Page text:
I recently told my 14-year-old that he couldn't put his computer in his bedroom and had to keep it in the family room. I didn't explain that I had made that decision because I wanted to keep an eye on what he was downloading, nag him when he has spent too much time online and pat his head occasionally, but I think he guessed. Yes, we all need to monitor this powerful tool.
When people gain more money and more choices, it seems they often choose to move farther apart. Out of the one-room tenement, out of the bed shared with siblings, off the subway.
Why? Part of the answer is that privacy and solitude are very attractive and often emotionally salubrious states. People enjoy being unobserved and left in peace some of the time. And I think "some of the time" is the vital point that's being lost. Privacy and solitude, even anonymity, feel wonderful when they are chosen. When they're imposed, they tend to feel awful. Then they mutate into isolation, loneliness, depression and anomie, and Prozac sales skyrocket.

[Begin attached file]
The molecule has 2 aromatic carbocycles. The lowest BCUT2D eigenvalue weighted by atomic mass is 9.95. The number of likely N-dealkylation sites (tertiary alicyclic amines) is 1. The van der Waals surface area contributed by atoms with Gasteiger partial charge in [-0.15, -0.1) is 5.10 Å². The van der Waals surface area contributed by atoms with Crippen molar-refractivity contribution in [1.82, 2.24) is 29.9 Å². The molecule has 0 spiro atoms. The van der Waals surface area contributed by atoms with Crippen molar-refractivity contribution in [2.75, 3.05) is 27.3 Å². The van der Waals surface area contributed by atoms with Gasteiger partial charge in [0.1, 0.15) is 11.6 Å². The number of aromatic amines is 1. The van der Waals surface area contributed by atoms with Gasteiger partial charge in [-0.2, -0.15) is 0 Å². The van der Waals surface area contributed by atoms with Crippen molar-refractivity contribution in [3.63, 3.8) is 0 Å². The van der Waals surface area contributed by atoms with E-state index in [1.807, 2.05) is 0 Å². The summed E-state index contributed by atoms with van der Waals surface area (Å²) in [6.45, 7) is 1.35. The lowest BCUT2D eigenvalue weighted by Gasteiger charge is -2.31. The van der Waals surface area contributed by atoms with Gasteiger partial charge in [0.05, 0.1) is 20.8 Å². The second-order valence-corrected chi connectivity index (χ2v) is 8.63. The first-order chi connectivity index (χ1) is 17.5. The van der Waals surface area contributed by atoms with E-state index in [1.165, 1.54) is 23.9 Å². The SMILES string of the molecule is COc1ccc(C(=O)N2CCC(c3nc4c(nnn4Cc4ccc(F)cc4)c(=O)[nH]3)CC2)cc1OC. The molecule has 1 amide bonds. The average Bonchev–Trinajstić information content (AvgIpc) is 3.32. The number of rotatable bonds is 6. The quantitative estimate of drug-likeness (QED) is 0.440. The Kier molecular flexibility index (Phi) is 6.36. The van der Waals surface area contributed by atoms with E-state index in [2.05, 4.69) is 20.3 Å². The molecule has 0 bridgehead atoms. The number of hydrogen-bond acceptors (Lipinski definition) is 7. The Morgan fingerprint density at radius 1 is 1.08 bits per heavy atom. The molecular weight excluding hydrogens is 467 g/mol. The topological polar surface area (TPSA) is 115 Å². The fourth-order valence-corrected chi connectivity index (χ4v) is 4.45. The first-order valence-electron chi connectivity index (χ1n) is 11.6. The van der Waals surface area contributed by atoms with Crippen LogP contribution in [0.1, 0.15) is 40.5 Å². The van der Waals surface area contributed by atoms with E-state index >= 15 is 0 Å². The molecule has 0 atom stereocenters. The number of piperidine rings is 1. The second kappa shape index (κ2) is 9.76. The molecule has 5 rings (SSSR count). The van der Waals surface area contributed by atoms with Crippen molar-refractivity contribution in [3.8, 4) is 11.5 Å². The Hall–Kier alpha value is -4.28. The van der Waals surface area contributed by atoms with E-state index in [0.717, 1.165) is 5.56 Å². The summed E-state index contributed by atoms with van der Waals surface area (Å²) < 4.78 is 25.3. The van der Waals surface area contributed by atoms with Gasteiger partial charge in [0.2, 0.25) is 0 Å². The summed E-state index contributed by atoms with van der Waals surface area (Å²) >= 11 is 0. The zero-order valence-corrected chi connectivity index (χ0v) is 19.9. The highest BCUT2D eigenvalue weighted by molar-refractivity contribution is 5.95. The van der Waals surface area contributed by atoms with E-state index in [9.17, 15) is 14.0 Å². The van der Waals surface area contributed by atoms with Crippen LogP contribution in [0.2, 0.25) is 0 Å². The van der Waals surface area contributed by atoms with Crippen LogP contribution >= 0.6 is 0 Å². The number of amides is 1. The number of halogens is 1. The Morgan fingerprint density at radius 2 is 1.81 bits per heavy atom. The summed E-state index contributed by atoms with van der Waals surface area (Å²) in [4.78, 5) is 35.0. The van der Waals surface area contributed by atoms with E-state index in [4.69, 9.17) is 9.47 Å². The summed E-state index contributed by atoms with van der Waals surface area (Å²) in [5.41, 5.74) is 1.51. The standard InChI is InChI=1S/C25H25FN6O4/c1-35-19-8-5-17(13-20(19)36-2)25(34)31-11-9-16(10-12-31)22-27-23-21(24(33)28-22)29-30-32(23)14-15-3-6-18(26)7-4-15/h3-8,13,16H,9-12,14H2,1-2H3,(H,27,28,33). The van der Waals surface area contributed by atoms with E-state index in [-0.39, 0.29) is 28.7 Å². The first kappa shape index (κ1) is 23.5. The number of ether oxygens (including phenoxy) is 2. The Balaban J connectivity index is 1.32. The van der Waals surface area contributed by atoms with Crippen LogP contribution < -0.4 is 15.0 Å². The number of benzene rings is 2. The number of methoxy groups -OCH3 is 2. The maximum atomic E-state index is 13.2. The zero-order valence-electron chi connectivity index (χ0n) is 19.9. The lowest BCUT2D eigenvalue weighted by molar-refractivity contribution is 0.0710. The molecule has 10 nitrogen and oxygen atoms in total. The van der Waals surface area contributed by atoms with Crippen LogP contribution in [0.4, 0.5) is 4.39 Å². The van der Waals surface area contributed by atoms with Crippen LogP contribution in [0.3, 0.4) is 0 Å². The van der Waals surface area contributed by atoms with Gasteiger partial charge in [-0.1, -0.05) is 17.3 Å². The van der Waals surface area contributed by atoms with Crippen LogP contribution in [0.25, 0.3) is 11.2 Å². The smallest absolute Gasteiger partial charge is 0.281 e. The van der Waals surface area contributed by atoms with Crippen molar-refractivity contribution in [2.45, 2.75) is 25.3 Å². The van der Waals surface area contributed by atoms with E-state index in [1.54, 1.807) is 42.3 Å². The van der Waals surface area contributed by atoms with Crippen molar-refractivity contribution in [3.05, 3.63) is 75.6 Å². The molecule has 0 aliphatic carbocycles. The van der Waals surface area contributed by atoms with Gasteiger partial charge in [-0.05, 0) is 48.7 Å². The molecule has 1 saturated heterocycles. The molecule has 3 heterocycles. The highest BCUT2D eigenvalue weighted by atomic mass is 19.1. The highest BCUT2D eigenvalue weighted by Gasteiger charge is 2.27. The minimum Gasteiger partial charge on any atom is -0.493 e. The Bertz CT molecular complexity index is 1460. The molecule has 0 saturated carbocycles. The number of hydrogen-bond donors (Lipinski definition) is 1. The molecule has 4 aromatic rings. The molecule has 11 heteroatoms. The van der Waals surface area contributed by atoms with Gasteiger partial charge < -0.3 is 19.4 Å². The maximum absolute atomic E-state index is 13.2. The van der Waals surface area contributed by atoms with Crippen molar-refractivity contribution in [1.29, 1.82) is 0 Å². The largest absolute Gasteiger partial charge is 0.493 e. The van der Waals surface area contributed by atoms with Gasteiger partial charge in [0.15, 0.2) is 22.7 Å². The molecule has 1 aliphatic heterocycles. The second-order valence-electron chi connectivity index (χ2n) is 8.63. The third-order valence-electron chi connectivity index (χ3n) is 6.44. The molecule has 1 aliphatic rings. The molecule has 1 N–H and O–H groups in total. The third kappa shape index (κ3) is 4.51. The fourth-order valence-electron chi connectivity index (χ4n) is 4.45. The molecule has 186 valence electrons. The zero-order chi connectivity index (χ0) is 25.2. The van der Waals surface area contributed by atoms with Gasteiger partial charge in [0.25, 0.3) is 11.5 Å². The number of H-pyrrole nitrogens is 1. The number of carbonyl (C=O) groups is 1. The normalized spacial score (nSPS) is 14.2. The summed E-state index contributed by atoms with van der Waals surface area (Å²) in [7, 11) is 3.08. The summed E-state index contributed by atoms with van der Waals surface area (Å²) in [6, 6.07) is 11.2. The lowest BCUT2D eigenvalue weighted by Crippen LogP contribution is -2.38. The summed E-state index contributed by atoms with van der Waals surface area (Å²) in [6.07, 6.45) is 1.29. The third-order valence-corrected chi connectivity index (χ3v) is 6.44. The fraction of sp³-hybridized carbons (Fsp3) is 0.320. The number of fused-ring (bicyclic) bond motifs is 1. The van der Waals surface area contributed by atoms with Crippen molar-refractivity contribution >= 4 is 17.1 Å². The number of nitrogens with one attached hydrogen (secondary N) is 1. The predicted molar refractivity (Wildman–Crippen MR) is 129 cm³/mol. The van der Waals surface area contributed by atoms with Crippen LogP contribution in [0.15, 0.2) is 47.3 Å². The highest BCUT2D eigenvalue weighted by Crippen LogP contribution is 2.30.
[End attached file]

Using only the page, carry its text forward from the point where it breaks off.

But the problem isn't the Internet. The suburbs and the long automobile commutes to our workplaces have fragmented our lives and perhaps left us too far apart. And, yes, some people are too isolated and lonely. (Though I hold that in the past, many people were made equally miserable by too much forced contact.)
So I suggest that we turn some attention to helping people find pleasurable ways to get back together. And helping them make time to do it. Even Ralph Waldo Emerson recommended "Society and Solitude."
To prosper emotionally, people need to feel wanted, needed and valued. Our failure to offer this prospect to many citizens long precedes the World Wide Web. And making sensational and premature proclamations about the Internet's harm simply distracts us from addressing those social conditions that drive us apart. Let's not go for the virtual damage when the real thing is before us.
Janna Malamud Smith, a clinical social worker, is the author of Private Matters: In Defense of the Personal Life. A version of this column appeared first in the New York Times Online.